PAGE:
A DASH of Baking: Oatmeal Cookies with Candied Ginger

Chewy on the inside, crispy on the outside, this oatmeal cookie recipe incorporates candied ginger instead of raisins, giving these cookies a spicier flavor and lasting warmth.

a bowl of chopped candied ginger for baking oatmeal cookies
I love candied ginger, but I am very careful when I eat it because it can be quite powerful!

Homemade Cookies are Required

My ex-husband loved ginger cookies.  One day, he went on a rare grocery shopping trip and decided to pick up a package of ginger cookies to quell a recent craving of his.  However, on getting them home, he discovered that these cookies were more like wafer-thin spiced sugar cookies than anything else, the ginger flavor barely present.  He was clearly disappointed that his cookie craving could not be satisfied.

A large glass bowl full of flour and spices for making oatmeal cookies
I tripled the amount of ground ginger I normally add to oatmeal cookies to make sure they were extra ginger flavored for Aaryn.

Now, I had been planning on making a batch of cookies myself soon as I’d more or less resolved that store-bought cookies are just terrible, and I wouldn’t be happy unless I had something homemade.  Though my plans had been to make a simple batch of oatmeal cookies, I felt compelled to mix things up a bit and address my ex-husband’s discontent.  

I was not resolved to entirely abandon my oatmeal cookie plans, as in these cold and dreary days of January, oatmeal cookies are high on my comfort food list.  But, doing a little ingredient adjusting was definitely on the table.  So now presenting for your enjoyment, a particularly spicy oatmeal cookie using two different types of ginger to really maximize the warming flavor of ginger (and perhaps the immune system boosting benefits of the root as well).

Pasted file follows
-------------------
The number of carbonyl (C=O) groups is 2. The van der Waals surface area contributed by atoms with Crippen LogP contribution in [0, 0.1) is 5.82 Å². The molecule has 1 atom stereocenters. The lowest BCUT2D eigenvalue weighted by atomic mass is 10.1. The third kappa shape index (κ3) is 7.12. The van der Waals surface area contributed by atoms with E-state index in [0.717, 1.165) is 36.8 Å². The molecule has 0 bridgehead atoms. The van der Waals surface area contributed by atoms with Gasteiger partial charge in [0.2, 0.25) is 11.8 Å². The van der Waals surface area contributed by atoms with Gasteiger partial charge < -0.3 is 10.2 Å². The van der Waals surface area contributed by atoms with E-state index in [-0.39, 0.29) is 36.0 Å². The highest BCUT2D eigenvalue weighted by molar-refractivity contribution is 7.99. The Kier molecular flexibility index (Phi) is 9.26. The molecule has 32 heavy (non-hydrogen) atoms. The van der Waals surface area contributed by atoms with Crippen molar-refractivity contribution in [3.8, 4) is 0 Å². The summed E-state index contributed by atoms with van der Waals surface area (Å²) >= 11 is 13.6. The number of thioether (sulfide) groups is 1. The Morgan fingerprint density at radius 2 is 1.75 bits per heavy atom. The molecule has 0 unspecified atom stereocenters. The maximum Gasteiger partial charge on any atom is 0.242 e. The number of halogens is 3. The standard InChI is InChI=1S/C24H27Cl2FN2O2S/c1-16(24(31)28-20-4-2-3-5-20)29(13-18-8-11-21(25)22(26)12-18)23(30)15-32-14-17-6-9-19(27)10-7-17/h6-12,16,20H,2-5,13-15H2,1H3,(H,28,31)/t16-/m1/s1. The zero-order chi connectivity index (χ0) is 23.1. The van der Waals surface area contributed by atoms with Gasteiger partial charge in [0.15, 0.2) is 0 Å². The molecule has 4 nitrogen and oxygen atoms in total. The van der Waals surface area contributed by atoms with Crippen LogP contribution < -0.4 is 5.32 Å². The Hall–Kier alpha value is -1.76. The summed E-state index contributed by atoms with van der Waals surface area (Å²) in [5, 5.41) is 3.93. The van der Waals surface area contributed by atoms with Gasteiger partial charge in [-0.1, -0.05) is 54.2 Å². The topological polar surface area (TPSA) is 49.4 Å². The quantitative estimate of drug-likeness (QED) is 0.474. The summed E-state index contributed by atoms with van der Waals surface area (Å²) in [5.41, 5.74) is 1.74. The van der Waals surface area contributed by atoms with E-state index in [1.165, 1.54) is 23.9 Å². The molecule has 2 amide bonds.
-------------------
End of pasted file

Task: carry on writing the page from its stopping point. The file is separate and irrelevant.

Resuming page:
Oatmeal Cookies with Candied Ginger

Makes about 18 cookies

Inspired by the Oatmeal Cream Pies with Ginger Cream recipe from The Beekman 1802 Heirloom Dessert Cookbook by Brent Ridge, Josh Kilmer-Purcell, and Sandy Gluck.

“Oatmeal Cream Pies with Ginger Cream.” The Beekman 1802 Heirloom Dessert Cookbook: 100 Delicious Heritage Recipes from the Farm and Garden, by Brent Ridge et al., Rodale, 2013, pp. 208–209.

A mixing bowl with a mixture of butter and sugars
This looks about ready to add the dry ingredients to.


  • 1 ½ cups rolled oats
  • 1 cup all-purpose flour
  • ¾ teaspoon baking powder
  • ½ teaspoon baking soda
  • ½ teaspoon cinnamon
  • ¼ teaspoon freshly grated nutmeg
  • ¾ teaspoon ground ginger
  • ¼ teaspoon salt
  • ½ cup (1 stick) butter, at room temperature
  • ½ cup granulated sugar
  • ½ cup packed light brown sugar
  • 1 large egg
  • ¼ cup finely chopped crystallized ginger


  1. Preheat the oven to 350 degrees F.  Line two baking sheets with parchment or waxed paper and set aside.
  2. In a large bowl, combine the flour, baking powder, baking soda, cinnamon, nutmeg, ginger, and salt.
  3. In a separate bowl or the bowl or a stand mixer, beat the butter and both sugars together until light and fluffy.  Beat in the egg.
  4. Gradually add the flour mixture to the butter mixture until just combined.  By hand, fold in the rolled oats and the candied ginger.
  5. Roll the dough into ping-pong ball sized balls of dough and place them on the prepared baking sheets approximately 2-3 inches apart (you should be able to fit 9 per baking sheet).
  6. Gently flatten the dough balls to a ½” thickness with your fingers before popping the cookies in the oven.
  7. Bake the cookies for about 12 minutes or until the edges have browned and the middle is still a little paler.  Once out of the oven, allow the cookies to cool for about 5 minutes on the cookie sheets before transferring them to a wire rack to cool completely.
A white plate of ginger oatmeal cookies on a butcher block countertop

Looking for other non-chocolate cookie recipes? Another great cozy cookie recipe you could try is my Pink Peppercorn Shortbread Cookies with Lemon and Rosemary. Enjoy!

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